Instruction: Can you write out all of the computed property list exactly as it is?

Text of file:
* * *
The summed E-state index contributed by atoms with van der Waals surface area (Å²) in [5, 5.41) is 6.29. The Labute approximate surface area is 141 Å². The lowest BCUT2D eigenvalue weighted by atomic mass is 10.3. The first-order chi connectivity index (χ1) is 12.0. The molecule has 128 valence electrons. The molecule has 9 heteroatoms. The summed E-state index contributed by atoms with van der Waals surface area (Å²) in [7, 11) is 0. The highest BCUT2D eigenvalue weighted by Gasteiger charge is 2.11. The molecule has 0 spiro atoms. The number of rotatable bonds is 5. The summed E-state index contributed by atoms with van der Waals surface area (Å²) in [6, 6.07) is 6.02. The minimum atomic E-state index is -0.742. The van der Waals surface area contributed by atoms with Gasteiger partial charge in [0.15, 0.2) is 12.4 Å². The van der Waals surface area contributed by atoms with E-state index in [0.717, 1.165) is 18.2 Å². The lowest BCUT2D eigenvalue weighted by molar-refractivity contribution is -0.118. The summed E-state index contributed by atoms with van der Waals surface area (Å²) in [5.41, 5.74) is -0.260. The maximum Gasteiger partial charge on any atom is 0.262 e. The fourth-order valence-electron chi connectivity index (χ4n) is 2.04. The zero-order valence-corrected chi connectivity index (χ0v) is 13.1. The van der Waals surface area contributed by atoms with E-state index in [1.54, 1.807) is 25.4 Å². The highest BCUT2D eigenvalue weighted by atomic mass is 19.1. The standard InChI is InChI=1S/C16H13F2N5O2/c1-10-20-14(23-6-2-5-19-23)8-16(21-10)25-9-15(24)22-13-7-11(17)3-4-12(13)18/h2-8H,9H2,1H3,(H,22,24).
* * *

The summed E-state index contributed by atoms with van der Waals surface area (Å²) in [5, 5.41) is 6.29. The Labute approximate surface area is 141 Å². The lowest BCUT2D eigenvalue weighted by atomic mass is 10.3. The first-order chi connectivity index (χ1) is 12.0. The molecule has 128 valence electrons. The molecule has 9 heteroatoms. The summed E-state index contributed by atoms with van der Waals surface area (Å²) in [7, 11) is 0. The highest BCUT2D eigenvalue weighted by Gasteiger charge is 2.11. The molecule has 0 spiro atoms. The number of rotatable bonds is 5. The summed E-state index contributed by atoms with van der Waals surface area (Å²) in [6, 6.07) is 6.02. The minimum atomic E-state index is -0.742. The van der Waals surface area contributed by atoms with Gasteiger partial charge in [0.15, 0.2) is 12.4 Å². The van der Waals surface area contributed by atoms with E-state index in [0.717, 1.165) is 18.2 Å². The lowest BCUT2D eigenvalue weighted by molar-refractivity contribution is -0.118. The summed E-state index contributed by atoms with van der Waals surface area (Å²) in [5.41, 5.74) is -0.260. The maximum Gasteiger partial charge on any atom is 0.262 e. The fourth-order valence-electron chi connectivity index (χ4n) is 2.04. The zero-order valence-corrected chi connectivity index (χ0v) is 13.1. The van der Waals surface area contributed by atoms with E-state index in [1.54, 1.807) is 25.4 Å². The highest BCUT2D eigenvalue weighted by atomic mass is 19.1. The standard InChI is InChI=1S/C16H13F2N5O2/c1-10-20-14(23-6-2-5-19-23)8-16(21-10)25-9-15(24)22-13-7-11(17)3-4-12(13)18/h2-8H,9H2,1H3,(H,22,24).